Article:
13 posts tagged "Kim Gordon"
A trip down memory lane today had me thinking about punk and grunge in the early nineties. Following the spate of designer departures, we at Style.com were remembering one of the nineties’ most trumpeted (after the fact, at least) layoffs: Marc Jacobs’ firing from Perry Ellis, following his grunge-inspired Spring ’93 collection. Hindsight’s 20/20: Today, Jacobs is near-untouchable, and that particular collection has gone down in history (or is it infamy?) as one with enduring appeal. Of course, as much credit as Jacobs deserves, he had a little help. I’m thinking of his friends in the actual grunge scene at the time, the ones whose thrifted-or-lifted, tattered-and-layered sensibility helped refine his vision. People like Sonic Youth’s Kim Gordon (above, with Courtney Love) and Thurston Moore—longtime friends of Jacobs—as well as legendary grungesters like Kurt Cobain and J Mascis. They all make up the cast—if you can call it that—of the groundbreaking music doc 1991: The Year Punk Broke, which has, somehow, never made it onto DVD. That is, until this coming fall. To celebrate the 20th anniversary of Dave Markey’s documentary, about Sonic Youth and Nirvana’s 1991 European tour, the film will finally make its way to DVD in September (with extras including commentary by Markey and Moore and a 42-minute film of SY/Nirvana performances). It’s about time. 1991 has long been VHS-only, sending appreciators without VCRs (myself included) to YouTube for our fix. Until the DVD does hit stores this fall, that’s still your best bet, and where you’ll find SY’s performance of “Teenage Riot” from the movie or Gordon and the gang mugging for TV and fooling around (“You promised me there’d be no interesting people in the front row!”). Twenty years on, nineties style is having something of a moment. Once today’s designers get their Netflix queues around this one, can a New Grunge look be far behind?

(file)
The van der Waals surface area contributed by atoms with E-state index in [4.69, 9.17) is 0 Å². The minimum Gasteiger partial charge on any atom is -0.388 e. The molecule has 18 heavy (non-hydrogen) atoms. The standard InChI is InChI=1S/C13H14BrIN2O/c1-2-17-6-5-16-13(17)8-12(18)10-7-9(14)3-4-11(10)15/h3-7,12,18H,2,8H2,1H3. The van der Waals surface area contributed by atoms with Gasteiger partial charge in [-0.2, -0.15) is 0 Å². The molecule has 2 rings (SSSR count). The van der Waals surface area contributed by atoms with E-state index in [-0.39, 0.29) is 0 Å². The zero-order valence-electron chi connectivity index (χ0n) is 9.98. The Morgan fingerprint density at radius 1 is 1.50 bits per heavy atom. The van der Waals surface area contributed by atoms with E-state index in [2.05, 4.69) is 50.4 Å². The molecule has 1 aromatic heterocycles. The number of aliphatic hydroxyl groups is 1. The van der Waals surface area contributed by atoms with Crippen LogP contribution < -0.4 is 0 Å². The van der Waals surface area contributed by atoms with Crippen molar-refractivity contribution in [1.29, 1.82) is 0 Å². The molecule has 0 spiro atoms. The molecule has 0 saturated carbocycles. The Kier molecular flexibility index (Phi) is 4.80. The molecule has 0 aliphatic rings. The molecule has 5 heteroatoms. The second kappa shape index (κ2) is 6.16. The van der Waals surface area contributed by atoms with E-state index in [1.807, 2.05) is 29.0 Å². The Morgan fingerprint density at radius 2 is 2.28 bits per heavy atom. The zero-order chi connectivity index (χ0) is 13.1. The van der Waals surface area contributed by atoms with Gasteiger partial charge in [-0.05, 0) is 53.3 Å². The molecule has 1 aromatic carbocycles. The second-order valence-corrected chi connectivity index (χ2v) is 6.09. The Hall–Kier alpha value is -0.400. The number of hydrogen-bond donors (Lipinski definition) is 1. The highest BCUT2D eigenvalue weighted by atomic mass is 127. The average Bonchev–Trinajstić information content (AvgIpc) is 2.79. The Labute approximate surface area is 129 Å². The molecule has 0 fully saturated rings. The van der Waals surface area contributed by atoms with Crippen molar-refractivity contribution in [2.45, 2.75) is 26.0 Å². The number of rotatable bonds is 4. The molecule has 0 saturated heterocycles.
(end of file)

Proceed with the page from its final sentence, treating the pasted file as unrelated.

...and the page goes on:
Jil Sander’s new color for fall: Navy. The label has announced that it will unveil a new, lower-priced line, called Navy after the color of its hangtag. Creative director Raf Simons will design the collection, which will be available in JS stores and select retailers. [WWD]
In case you missed it last week (as, we confess, we did): Take a tour through the Alabama digs of artist Butch Anthony—a.k.a. the significant other of Alabama Chanin’s Natalie Chanin. Chanin’s homespun aesthetic has clearly rubbed off on her paramour (who, by the way, wears one of her shirts in the epic, wish-we-lived-there house-tour slideshow). [NYT]
The bloom is off the, um, Moss. Paris’ Musée des Arts Décoratifs has canceled its planned show celebrating Kate Moss, citing “the current economic situation.”
And here’s the editorial we’ve all been waiting for: Terry Richardson shoots the self-professed guidos of Jersey Shore for Interview (pictured). The spread co-stars Bar Refaeli and an enormous Italian hero. Of course. [Interview]
See NY the SY way: Kim Gordon likes Acne, Prune restaurant, and the gallery that shows her work. [R29]
Let’s state right off that celebrities deserve a modicum of privacy. That said, we kind of wish that Karin Berenson, one of the proprietors of Nolita boutique No. 6, would be a little more gossipy about her star shoppers. Having lately spotted items from the No. 6-carried line Electric Feathers on Kim Gordon, Michelle Williams, and Jamie Bochert, we stopped in to see if Berenson would drop any other names.
“Ugh,” she replied, when asked to confirm our suspicion that Electric Feathers was becoming an under-the-radar must-have. “I really don’t like to give out that information. I mean, there’s someone who just bought a piece, who I’m sure you’d like to know about, but I just can’t say. I can tell you that we’ve been doing really well with the jumpsuits.” A little more digging turned up evidence that Erin Wasson, Irina Lazareanu, and Julia Stegner have all worn Electric Feathers, the brainchild of Brooklyn-based designer Leana Zuniga. The label is an editor and stylist favorite, too. And Berenson was willing to go on the record about its appeal—namely, the anti-hype sensibility that makes it stand out. “The pieces are distinctive, but they’re so understated, there’s an anonymous quality,” she noted. “It’s not like you’re going to walk around in Electric Feathers and feel that everyone knows what you’re wearing.” Well, maybe now everyone will.
No. 6, 6 Centre Market Place, NYC, (212) 226-5759.